291 Succession of Norton, 18 La, Ann. 36; Allen v. Manasse, 4 Ala. 554; Meyer v. Claus, 15 Tex. 516; Black v. Singley, 91 Mich. 50, 51 N. W. 704.

292 Thomp. Homest & Exemp. 476; Bateman v. Pool, 84 Tex. 405, 19 S. W. 552.

293 Thomp. Homest & Exemp. 475; Miller v. Marckle, 27 111. 405; Williams v. Whitaker, 110 N. C. 393, 14 S. E. 924; Hoppe v. Hoppe, 104 Cal. 94, 37 Pac. 894.

Same - duration Of Exemption

64. The homestead right is an exemption:

(a) To the owner for life.

(b) To the surviving spouse for life, in most states.

(c) To the children during their minority, in some states.

The homestead interest or estate 295 is an exemption, on grounds of public policy, of a home to a debtor and his family.296 The exemption continues in general for the life of the owner and of the surviving spouse, and until the minor children, if any, reach majority; 297 that is, during a life or lives, and the interest is therefore most closely allied to legal life estates, and possesses many of the incidents of such estates.298

294 Thomp. Homest. & Exemp. 476; Hoppe v. Hoppe, 104 Cal. 94, 37 Pac. S94; Sparkman v. Roberts (Ark.) 31 S. W. 742; Fields v. Austin (Tex. Civ. App.) 30 S. W. 3S6; Hall v. Fields, 81 Tex. 553, 17 S. W. 82; Tate v. Goff, 89 Ga. 184, 15 S. E. 30; Vornberg v. Ewens, 88 Ga. 237, 14 S. E. 562; Lewis v. Lichty, 3 Wash. St. 213, 28 Pac. 356. But see Haynes v. Schaefer, 96 Ga. 743, 22 S. E. 327; Moore v. Peacock, 94 Ga. 523, 21 S. E. 144.

295 In some states the homestead is not treated as an estate. Mcdonald v. Crandall, 43 III. 231; Black v. Curran, 14 Wall. 463; Atkinson v. Atkinson, 37 N. H. 434; Robinson v. Baker, 47 Mich. 619, 11 N. W. 410; Browning v. Harris, 99 111. 456. But see Helm v. Helm, 11 Kan. 21.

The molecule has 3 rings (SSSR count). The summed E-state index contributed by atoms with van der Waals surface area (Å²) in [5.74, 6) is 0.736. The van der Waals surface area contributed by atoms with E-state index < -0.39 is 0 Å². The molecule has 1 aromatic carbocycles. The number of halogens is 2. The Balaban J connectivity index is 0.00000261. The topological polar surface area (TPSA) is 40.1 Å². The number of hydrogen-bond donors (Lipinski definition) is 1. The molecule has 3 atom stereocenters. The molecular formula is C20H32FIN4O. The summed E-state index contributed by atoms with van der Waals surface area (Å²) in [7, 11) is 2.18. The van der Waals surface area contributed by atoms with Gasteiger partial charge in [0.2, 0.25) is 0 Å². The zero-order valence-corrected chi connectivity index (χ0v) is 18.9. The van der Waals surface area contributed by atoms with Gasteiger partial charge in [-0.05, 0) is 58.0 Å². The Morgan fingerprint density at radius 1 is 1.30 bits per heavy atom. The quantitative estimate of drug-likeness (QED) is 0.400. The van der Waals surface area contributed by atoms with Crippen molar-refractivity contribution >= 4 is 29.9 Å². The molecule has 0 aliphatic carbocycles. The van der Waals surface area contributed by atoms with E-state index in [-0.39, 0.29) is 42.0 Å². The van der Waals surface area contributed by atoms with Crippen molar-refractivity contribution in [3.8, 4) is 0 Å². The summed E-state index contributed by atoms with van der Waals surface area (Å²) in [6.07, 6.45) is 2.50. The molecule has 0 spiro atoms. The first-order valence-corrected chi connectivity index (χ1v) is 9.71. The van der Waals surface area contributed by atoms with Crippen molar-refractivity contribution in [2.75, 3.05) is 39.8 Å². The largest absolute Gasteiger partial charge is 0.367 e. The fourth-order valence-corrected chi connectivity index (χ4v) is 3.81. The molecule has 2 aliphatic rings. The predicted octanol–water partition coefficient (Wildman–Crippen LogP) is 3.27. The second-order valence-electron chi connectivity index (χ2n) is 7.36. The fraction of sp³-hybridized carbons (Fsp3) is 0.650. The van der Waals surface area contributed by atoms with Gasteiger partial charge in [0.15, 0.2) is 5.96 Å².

296 Capek v. Kropik, 129 111. 509, 21 N. E. 836.

297 See post, p. 382.

298 Kerley v. Kerley, 13 Allen (Mass.) 286; Hunter's Adm'r v. Law, 68 Ala. 365; Jones v. Gilbert, 135 111. 27, 25 N. E. 566; Wilson v. Proctor, 28 Minn. 13, 8 N. W. 830. It is also an estate upon condition (see post, p. 169), namely, that it continue to be occupied as a homestead. Locke v. Rowell, 47 N. H. 46. Homestead also under some statutes resembles the common-law tenancy in entirety, since the estate goes to the survivor, and both husband and wife must join in a conveyance. See post, p. 337.

Same - in What Estates

65. Any estate in possession, legal or equitable, will support a homestead. Exception - In some states homestead cannot be claimed in joint estates.

The interest which the debtor has in the land which he claims as a homestead can, it seems, make no difference to his creditors.299 Accordingly, an equitable estate, such as an equity of redemption,300 or a contract to purchase,301 will support a claim of homestead.302 So, also, will a life estate,303 or a leasehold.304 As to estates in common, the cases are conflicting.305 Homestead rights in partnership realty are denied in most states.306 So a boo Cheatham v. Jones, 68 N. C. 153; Doane v. Doane, 46 Vt 485.

299 Thomp. Homest. & Exemp. 144.

30l Mckee v. Wilcox, 11 Mich. 358; Fyffe v. Beers, 18 Iowa, 11; Bartholomew v. West, 2 Dill. 203, Fed. Cas. No. 1.071.

302 Wilder v. Haughey, 21 Minn. 102; Mckee v. Wilcox, 11 Mich. 358; Blue v. Blue, 38 111. 0; Allen v. Hawley, 66 111. 1G4; Bartholomew v. West, 2 Dill. 290, Fed. Cas. No. 1,071; Mccabe v. Mazzuchelli, 13 Wis. 478; Orr v. Shraft, 22 Mich. 260; Alexander v. Jackson, 92 Cal. 514, 28 Pac. 503. Contra, Garaly v. Du Bose, 5 S. C. 493.

303 Thomp. Homest. & Exemp. § 150; Deere v. Chapman, 25 111. 610; Potts v. Davenport, 79 111. 455. But that the widow cannot have a homestead in such estate, see Ogden v. Ogden, 60 Ark. 70, 28 S, W. 796.